network byte order: The order in which the bytes of a multiple-byte number are transmitted on a network, most significant byte first (in big-endian storage). This may or may not match the order in which numbers are normally stored in memory for a particular processor.
new form: A form that enables users to create a list item.
new workbook session: A session (2) that is not based on an existing workbook file.
next hops: Routes have one or more next hops associated with them. If the destination is not on a directly connected network, the next hop is the address of the next router (or network) on the outgoing network that can best route data to the destination. Each next hop is uniquely identified by the address of the next hop and the interface index used to reach the next hop. If the next hop itself is not directly connected, it is marked as a "remote" next hop. In this case, the forwarder must perform another lookup using the next hop's network address. This lookup is necessary to find the "local" next hop used to reach the remote next hop and the destination.
ninched: A condition in which a group of selected cells or objects do not share a specific property. For example, if a selection has three cells and only two of the cells share the same color formatting, the color formatting of the selection is in a ninched state.
NLCheck: An API that is implemented by grammar checkers that were developed by Microsoft Corporation.
node: (1) A location in a diagram that can have links to other locations.
(2) A computer system that is configured as a member of a cluster. That is, the computer has the necessary software installed and configured to participate in the cluster, and the cluster configuration includes this computer as a member.
(3) An instance of the Peer-to-Peer Graphing Protocol.
(4) An entry identified by name in a DNS zone. A node contains all of the DNS records sets associated with the name.
(6) An instance of PNRP running on a machine.
(7) An instance of DRT running on a machine.
noise word: (1) See stop word.
(2) A word that is ignored by the Windows Search service (WSS) when present in the restrictions specified for the search query, because it has little discriminatory value. English examples include "a," "and," and "the." Implementers of a generic search service (GSS) MAY choose to follow this guideline.
nominated: A candidate pair for which the nominated flag is set.
nonce: A number that is used only once. This is typically implemented as a random number large enough that the probability of number reuse is extremely small. A nonce is used in authentication protocols to prevent replay attacks. For more information, see [RFC2617].
non-contiguous range: A selected range that includes non-adjacent cells.
Normal view: A document view that displays text formatting and a simplified page layout of a document. The Normal view hides some layout elements such as the header and footer. Referred to as Draft view in Office Word 2007 and Word 2010.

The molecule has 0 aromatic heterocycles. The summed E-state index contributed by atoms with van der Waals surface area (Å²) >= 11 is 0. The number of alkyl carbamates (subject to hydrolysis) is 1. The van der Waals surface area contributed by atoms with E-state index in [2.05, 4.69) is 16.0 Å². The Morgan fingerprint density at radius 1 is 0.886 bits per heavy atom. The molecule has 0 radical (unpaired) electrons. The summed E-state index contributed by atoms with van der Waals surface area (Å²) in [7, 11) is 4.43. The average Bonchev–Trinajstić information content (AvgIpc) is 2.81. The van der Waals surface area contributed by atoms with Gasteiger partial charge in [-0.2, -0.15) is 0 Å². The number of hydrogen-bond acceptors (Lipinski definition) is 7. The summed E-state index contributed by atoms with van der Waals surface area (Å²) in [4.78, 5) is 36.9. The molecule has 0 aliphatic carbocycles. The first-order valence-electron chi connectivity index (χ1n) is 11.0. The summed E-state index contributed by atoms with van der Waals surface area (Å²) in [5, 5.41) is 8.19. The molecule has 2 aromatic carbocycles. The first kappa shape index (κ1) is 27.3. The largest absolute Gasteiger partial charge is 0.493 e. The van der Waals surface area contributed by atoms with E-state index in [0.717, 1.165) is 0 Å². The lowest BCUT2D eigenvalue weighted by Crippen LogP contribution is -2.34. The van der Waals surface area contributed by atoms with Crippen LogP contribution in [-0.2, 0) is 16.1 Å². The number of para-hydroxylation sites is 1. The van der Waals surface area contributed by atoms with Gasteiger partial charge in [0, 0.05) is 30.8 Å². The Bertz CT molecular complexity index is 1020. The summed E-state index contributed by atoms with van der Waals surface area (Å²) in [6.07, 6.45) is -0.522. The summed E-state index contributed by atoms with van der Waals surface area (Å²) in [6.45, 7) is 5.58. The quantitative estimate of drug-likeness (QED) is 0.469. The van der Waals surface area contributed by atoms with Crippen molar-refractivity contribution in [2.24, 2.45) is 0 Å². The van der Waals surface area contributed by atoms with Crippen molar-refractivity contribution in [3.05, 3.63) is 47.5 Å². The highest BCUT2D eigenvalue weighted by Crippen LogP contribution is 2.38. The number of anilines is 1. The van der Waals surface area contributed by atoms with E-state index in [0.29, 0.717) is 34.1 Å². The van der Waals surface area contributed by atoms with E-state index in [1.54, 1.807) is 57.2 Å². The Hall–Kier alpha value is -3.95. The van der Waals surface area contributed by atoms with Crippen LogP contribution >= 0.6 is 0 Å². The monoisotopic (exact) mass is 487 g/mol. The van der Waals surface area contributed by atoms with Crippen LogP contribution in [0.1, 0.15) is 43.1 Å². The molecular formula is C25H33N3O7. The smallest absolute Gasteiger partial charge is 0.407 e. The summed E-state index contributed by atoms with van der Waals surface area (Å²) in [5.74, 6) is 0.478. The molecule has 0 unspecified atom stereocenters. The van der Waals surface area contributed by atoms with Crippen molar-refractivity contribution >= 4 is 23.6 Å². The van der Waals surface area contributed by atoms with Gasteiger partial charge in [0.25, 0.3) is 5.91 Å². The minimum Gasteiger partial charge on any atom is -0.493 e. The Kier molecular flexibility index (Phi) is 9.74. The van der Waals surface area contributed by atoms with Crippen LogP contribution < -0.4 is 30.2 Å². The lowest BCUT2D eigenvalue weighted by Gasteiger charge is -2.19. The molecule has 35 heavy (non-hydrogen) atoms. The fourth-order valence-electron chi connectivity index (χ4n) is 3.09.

notes slide: A slide that contains presentation notes or other information that is not displayed during a slide show. The formatting and content of a notes slide can derive from a notes master slide.
notification: (1) A process in which a subscribing Session Initiation Protocol (SIP) client is notified of the state of a subscribed resource by sending a NOTIFY message to the subscriber.
(3) The act of a notifier sending a NOTIFY message to a subscriber to inform the subscriber of the state of a resource.
NOTIFY: A method that is used to notify a Session Initiation Protocol (SIP) client that an event requested by an earlier SUBSCRIBE method has occurred. The notification optionally provides details about the event.
novice: The side of a Remote Assistance connection that shares its screen with the other computer in order to receive help.
NT File System (NTFS): The native file system for Windows 2000, Windows XP, Windows Server 2003, Windows Vista, Windows Server 2008, Windows 7, and Windows Server 2008 R2. For more information, see [MSFT-NTFS].
NT LAN Manager (NTLM) Authentication Protocol: A protocol using a challenge-response mechanism for authentication (2) in which clients are able to verify their identities without sending a password to the server. It consists of three messages, commonly referred to as Type 1 (negotiation), Type 2 (challenge) and Type 3 (authentication). For more information, see [MS-NLMP].
nTDSDSA object: An object of class nTDSDSA that is always located in the configuration naming context (config NC). This object represents a domain controller (DC) in the forest. See [MS-ADTS] section 220.127.116.11.18.104.22.168.1.
NTFS: See NT File System (NTFS).
NULL cipher: A cipher that does not modify a Real-Time Transport Protocol (RTP) payload and is defined in the Secure Real-Time Transport Protocol (SRTP) protocol. It is used when RTP packet encryption is not necessary, but packet authentication (1) is necessary.
NULL GUID: A GUID of all zeros.
number format: A property of a cell or other type of object that determines how numerical data is displayed or interpreted. For example, a currency number format affixes the proper currency symbol to the number.